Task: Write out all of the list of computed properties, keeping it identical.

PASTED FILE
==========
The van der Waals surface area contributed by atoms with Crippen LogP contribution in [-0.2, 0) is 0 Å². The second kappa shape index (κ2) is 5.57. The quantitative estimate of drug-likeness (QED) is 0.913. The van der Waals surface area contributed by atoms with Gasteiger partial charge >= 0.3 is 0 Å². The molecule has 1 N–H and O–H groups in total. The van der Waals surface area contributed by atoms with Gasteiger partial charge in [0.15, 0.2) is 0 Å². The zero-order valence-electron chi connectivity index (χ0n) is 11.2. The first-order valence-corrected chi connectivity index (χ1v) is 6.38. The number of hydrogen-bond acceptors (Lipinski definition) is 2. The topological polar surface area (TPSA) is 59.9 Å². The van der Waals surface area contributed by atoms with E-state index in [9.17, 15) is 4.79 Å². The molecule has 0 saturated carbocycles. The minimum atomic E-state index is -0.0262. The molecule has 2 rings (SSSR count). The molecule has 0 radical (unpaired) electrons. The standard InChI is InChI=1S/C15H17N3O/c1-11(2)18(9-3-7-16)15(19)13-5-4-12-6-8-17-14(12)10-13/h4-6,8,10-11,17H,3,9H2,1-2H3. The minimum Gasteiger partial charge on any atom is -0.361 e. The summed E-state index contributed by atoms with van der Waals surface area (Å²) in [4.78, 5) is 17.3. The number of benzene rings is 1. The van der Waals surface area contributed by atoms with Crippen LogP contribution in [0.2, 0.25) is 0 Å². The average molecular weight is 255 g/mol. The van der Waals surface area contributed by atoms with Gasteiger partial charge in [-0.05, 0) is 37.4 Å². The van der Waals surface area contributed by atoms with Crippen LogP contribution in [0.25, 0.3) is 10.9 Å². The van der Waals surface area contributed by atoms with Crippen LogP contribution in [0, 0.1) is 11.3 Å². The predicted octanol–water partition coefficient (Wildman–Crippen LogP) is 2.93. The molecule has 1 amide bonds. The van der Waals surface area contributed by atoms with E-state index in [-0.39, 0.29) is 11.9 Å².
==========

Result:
The van der Waals surface area contributed by atoms with Crippen LogP contribution in [-0.2, 0) is 0 Å². The second kappa shape index (κ2) is 5.57. The quantitative estimate of drug-likeness (QED) is 0.913. The van der Waals surface area contributed by atoms with Gasteiger partial charge >= 0.3 is 0 Å². The molecule has 1 N–H and O–H groups in total. The van der Waals surface area contributed by atoms with Gasteiger partial charge in [0.15, 0.2) is 0 Å². The zero-order valence-electron chi connectivity index (χ0n) is 11.2. The first-order valence-corrected chi connectivity index (χ1v) is 6.38. The number of hydrogen-bond acceptors (Lipinski definition) is 2. The topological polar surface area (TPSA) is 59.9 Å². The van der Waals surface area contributed by atoms with E-state index in [9.17, 15) is 4.79 Å². The molecule has 0 saturated carbocycles. The minimum atomic E-state index is -0.0262. The molecule has 2 rings (SSSR count). The molecule has 0 radical (unpaired) electrons. The standard InChI is InChI=1S/C15H17N3O/c1-11(2)18(9-3-7-16)15(19)13-5-4-12-6-8-17-14(12)10-13/h4-6,8,10-11,17H,3,9H2,1-2H3. The minimum Gasteiger partial charge on any atom is -0.361 e. The summed E-state index contributed by atoms with van der Waals surface area (Å²) in [4.78, 5) is 17.3. The number of benzene rings is 1. The van der Waals surface area contributed by atoms with Crippen LogP contribution in [0.2, 0.25) is 0 Å². The average molecular weight is 255 g/mol. The van der Waals surface area contributed by atoms with Gasteiger partial charge in [-0.05, 0) is 37.4 Å². The van der Waals surface area contributed by atoms with Crippen LogP contribution in [0.25, 0.3) is 10.9 Å². The van der Waals surface area contributed by atoms with Crippen LogP contribution in [0, 0.1) is 11.3 Å². The predicted octanol–water partition coefficient (Wildman–Crippen LogP) is 2.93. The molecule has 1 amide bonds. The van der Waals surface area contributed by atoms with E-state index in [-0.39, 0.29) is 11.9 Å².